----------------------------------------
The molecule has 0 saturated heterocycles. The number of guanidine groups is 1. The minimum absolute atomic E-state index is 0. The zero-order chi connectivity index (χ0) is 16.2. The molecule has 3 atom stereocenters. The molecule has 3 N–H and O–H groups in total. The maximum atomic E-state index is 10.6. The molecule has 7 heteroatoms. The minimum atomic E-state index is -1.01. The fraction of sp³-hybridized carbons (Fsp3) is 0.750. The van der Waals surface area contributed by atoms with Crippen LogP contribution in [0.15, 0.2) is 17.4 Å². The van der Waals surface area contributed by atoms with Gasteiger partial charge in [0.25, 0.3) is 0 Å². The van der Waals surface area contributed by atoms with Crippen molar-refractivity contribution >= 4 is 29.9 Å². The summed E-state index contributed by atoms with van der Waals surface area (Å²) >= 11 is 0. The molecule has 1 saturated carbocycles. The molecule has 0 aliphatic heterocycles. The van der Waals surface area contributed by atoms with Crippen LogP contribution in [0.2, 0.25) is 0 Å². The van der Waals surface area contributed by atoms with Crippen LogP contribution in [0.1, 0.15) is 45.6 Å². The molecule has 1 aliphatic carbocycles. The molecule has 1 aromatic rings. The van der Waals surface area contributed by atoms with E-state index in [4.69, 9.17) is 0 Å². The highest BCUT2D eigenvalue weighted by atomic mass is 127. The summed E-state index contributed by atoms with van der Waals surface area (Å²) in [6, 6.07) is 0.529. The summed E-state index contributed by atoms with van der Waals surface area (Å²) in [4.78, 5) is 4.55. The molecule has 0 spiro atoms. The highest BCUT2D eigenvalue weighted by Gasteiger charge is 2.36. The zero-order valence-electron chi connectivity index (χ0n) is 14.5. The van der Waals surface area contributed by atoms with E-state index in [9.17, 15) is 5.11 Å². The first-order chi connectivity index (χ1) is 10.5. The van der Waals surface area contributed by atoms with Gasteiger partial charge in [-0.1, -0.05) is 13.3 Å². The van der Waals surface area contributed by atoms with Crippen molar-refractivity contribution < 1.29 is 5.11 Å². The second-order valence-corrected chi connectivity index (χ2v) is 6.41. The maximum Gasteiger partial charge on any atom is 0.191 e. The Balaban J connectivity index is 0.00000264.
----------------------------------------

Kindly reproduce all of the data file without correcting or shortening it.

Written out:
The molecule has 0 saturated heterocycles. The number of guanidine groups is 1. The minimum absolute atomic E-state index is 0. The zero-order chi connectivity index (χ0) is 16.2. The molecule has 3 atom stereocenters. The molecule has 3 N–H and O–H groups in total. The maximum atomic E-state index is 10.6. The molecule has 7 heteroatoms. The minimum atomic E-state index is -1.01. The fraction of sp³-hybridized carbons (Fsp3) is 0.750. The van der Waals surface area contributed by atoms with Crippen LogP contribution in [0.15, 0.2) is 17.4 Å². The van der Waals surface area contributed by atoms with Gasteiger partial charge in [0.25, 0.3) is 0 Å². The van der Waals surface area contributed by atoms with Crippen molar-refractivity contribution >= 4 is 29.9 Å². The summed E-state index contributed by atoms with van der Waals surface area (Å²) >= 11 is 0. The molecule has 1 saturated carbocycles. The molecule has 0 aliphatic heterocycles. The van der Waals surface area contributed by atoms with Crippen LogP contribution in [0.2, 0.25) is 0 Å². The van der Waals surface area contributed by atoms with Crippen LogP contribution in [0.1, 0.15) is 45.6 Å². The molecule has 1 aliphatic carbocycles. The molecule has 1 aromatic rings. The van der Waals surface area contributed by atoms with E-state index in [4.69, 9.17) is 0 Å². The highest BCUT2D eigenvalue weighted by atomic mass is 127. The summed E-state index contributed by atoms with van der Waals surface area (Å²) in [6, 6.07) is 0.529. The summed E-state index contributed by atoms with van der Waals surface area (Å²) in [4.78, 5) is 4.55. The molecule has 0 spiro atoms. The highest BCUT2D eigenvalue weighted by Gasteiger charge is 2.36. The zero-order valence-electron chi connectivity index (χ0n) is 14.5. The van der Waals surface area contributed by atoms with E-state index in [9.17, 15) is 5.11 Å². The first-order chi connectivity index (χ1) is 10.5. The van der Waals surface area contributed by atoms with Gasteiger partial charge in [-0.1, -0.05) is 13.3 Å². The van der Waals surface area contributed by atoms with Crippen molar-refractivity contribution < 1.29 is 5.11 Å². The second-order valence-corrected chi connectivity index (χ2v) is 6.41. The maximum Gasteiger partial charge on any atom is 0.191 e. The Balaban J connectivity index is 0.00000264.